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Brain Stimul. 2018 May - Jun;11(3):536-544. doi: 10.1016/j.brs.2017.12.010. Epub 2017 Dec 29.

Test-retest reliability of transcranial magnetic stimulation EEG evoked potentials.

Author information

1
Department of Psychiatry and Behavioral Sciences, Stanford University, Stanford, CA 94305, USA; Stanford Neuroscience Institute, Stanford University, Stanford, CA 94305, USA; The Sierra Pacific Mental Illness, Research, Education, and Clinical Center (MIRECC), Veterans Affairs Palo Alto Healthcare System, Palo Alto, CA 94394, USA; Weill Cornell Medicine, Cornell University, New York, NY, USA.
2
Department of Psychiatry and Behavioral Sciences, Stanford University, Stanford, CA 94305, USA; Stanford Neuroscience Institute, Stanford University, Stanford, CA 94305, USA; The Sierra Pacific Mental Illness, Research, Education, and Clinical Center (MIRECC), Veterans Affairs Palo Alto Healthcare System, Palo Alto, CA 94394, USA.
3
Department of Psychiatry and Behavioral Sciences, Stanford University, Stanford, CA 94305, USA; Stanford Neuroscience Institute, Stanford University, Stanford, CA 94305, USA; The Sierra Pacific Mental Illness, Research, Education, and Clinical Center (MIRECC), Veterans Affairs Palo Alto Healthcare System, Palo Alto, CA 94394, USA; School of Automation Science and Engineering, South China University of Technology, Guangzhou, Guangdong 510640, China.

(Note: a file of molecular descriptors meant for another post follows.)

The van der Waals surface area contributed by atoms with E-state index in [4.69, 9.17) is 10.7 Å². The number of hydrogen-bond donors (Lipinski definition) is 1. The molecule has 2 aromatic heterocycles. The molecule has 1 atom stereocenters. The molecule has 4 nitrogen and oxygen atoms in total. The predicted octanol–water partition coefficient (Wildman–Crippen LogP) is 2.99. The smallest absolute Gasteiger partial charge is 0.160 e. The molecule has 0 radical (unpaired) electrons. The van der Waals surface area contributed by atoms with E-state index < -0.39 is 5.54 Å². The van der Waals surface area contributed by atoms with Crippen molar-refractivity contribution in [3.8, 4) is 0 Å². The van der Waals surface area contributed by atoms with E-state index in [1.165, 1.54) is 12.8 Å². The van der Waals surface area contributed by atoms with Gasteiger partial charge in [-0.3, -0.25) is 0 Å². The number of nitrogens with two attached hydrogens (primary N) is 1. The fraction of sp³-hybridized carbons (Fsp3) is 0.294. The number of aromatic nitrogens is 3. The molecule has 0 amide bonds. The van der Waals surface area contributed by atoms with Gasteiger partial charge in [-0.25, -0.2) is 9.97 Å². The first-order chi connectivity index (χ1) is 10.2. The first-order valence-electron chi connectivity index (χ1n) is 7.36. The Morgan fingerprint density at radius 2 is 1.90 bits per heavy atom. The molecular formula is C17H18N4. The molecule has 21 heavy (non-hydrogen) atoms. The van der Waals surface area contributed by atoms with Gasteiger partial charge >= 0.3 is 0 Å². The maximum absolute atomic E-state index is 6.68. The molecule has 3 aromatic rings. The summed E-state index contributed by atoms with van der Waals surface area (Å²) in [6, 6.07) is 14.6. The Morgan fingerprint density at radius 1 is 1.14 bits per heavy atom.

4
Department of Psychiatry and Behavioral Sciences, Stanford University, Stanford, CA 94305, USA; Stanford Neuroscience Institute, Stanford University, Stanford, CA 94305, USA; The Sierra Pacific Mental Illness, Research, Education, and Clinical Center (MIRECC), Veterans Affairs Palo Alto Healthcare System, Palo Alto, CA 94394, USA. Electronic address: amitetkin@stanford.edu.

Abstract

BACKGROUND:

Transcranial magnetic stimulation (TMS)-evoked potentials (TEPs), recorded using electroencephalography (TMS-EEG), offer a powerful tool for measuring causal interactions in the human brain. However, the test-retest reliability of TEPs, critical to their use in clinical biomarker and interventional studies, remains poorly understood.

OBJECTIVE/HYPOTHESIS:

We quantified TEP reliability to: (i) determine the minimal TEP amplitude change which significantly exceeds that associated with simply re-testing, (ii) locate the most reliable scalp regions of interest (ROIs) and TEP peaks, and (iii) determine the minimal number of TEP pulses for achieving reliability.

METHODS:

TEPs resulting from stimulation of the left dorsolateral prefrontal cortex were collected on two separate days in sixteen healthy participants. TEP peak amplitudes were compared between alternating trials, split-halves of the same run, two runs five minutes apart and two runs on separate days. Reliability was quantified using concordance correlation coefficient (CCC) and smallest detectable change (SDC).

RESULTS:

Substantial concordance was achieved in prefrontal electrodes at 40 and 60 ms, centroparietal and left parietal ROIs at 100 ms, and central electrodes at 200 ms. Minimum SDC was found in the same regions and peaks, particularly for the peaks at 100 and 200 ms. CCC, but not SDC, reached optimal values by 60-100 pulses per run with saturation beyond this number, while SDC continued to improve with increased pulse numbers.

CONCLUSION:

TEPs were robust and reliable, requiring a relatively small number of trials to achieve stability, and are thus well suited as outcomes in clinical biomarker or interventional studies.

KEYWORDS:

Electroencephalogram (EEG); Evoked potentials; Plasticity; Reliability; Transcranial magnetic stimulation (TMS)

PMID:
29342443
DOI:
10.1016/j.brs.2017.12.010
[Indexed for MEDLINE]

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